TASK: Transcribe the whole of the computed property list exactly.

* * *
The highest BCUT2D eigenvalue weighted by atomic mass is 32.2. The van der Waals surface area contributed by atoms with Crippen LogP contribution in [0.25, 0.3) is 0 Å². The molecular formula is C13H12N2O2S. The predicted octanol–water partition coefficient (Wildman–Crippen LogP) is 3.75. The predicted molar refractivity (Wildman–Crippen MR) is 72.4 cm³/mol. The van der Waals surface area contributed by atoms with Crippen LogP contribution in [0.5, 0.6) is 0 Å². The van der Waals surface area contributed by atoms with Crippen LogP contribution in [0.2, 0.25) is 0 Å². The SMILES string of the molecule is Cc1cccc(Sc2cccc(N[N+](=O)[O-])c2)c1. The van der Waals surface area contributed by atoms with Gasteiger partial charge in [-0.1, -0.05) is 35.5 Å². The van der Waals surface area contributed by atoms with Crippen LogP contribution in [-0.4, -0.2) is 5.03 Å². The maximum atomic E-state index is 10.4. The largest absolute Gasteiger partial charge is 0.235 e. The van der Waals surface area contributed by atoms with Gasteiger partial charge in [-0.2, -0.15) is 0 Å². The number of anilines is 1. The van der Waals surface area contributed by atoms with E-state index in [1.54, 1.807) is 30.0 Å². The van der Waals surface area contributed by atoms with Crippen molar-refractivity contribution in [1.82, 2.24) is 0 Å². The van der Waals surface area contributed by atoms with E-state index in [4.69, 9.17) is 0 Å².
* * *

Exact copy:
The highest BCUT2D eigenvalue weighted by atomic mass is 32.2. The van der Waals surface area contributed by atoms with Crippen LogP contribution in [0.25, 0.3) is 0 Å². The molecular formula is C13H12N2O2S. The predicted octanol–water partition coefficient (Wildman–Crippen LogP) is 3.75. The predicted molar refractivity (Wildman–Crippen MR) is 72.4 cm³/mol. The van der Waals surface area contributed by atoms with Crippen LogP contribution in [0.5, 0.6) is 0 Å². The van der Waals surface area contributed by atoms with Crippen LogP contribution in [0.2, 0.25) is 0 Å². The SMILES string of the molecule is Cc1cccc(Sc2cccc(N[N+](=O)[O-])c2)c1. The van der Waals surface area contributed by atoms with Gasteiger partial charge in [-0.1, -0.05) is 35.5 Å². The van der Waals surface area contributed by atoms with Crippen LogP contribution in [-0.4, -0.2) is 5.03 Å². The maximum atomic E-state index is 10.4. The largest absolute Gasteiger partial charge is 0.235 e. The van der Waals surface area contributed by atoms with Gasteiger partial charge in [-0.2, -0.15) is 0 Å². The number of anilines is 1. The van der Waals surface area contributed by atoms with E-state index in [1.54, 1.807) is 30.0 Å². The van der Waals surface area contributed by atoms with Crippen molar-refractivity contribution in [1.82, 2.24) is 0 Å². The van der Waals surface area contributed by atoms with E-state index in [4.69, 9.17) is 0 Å².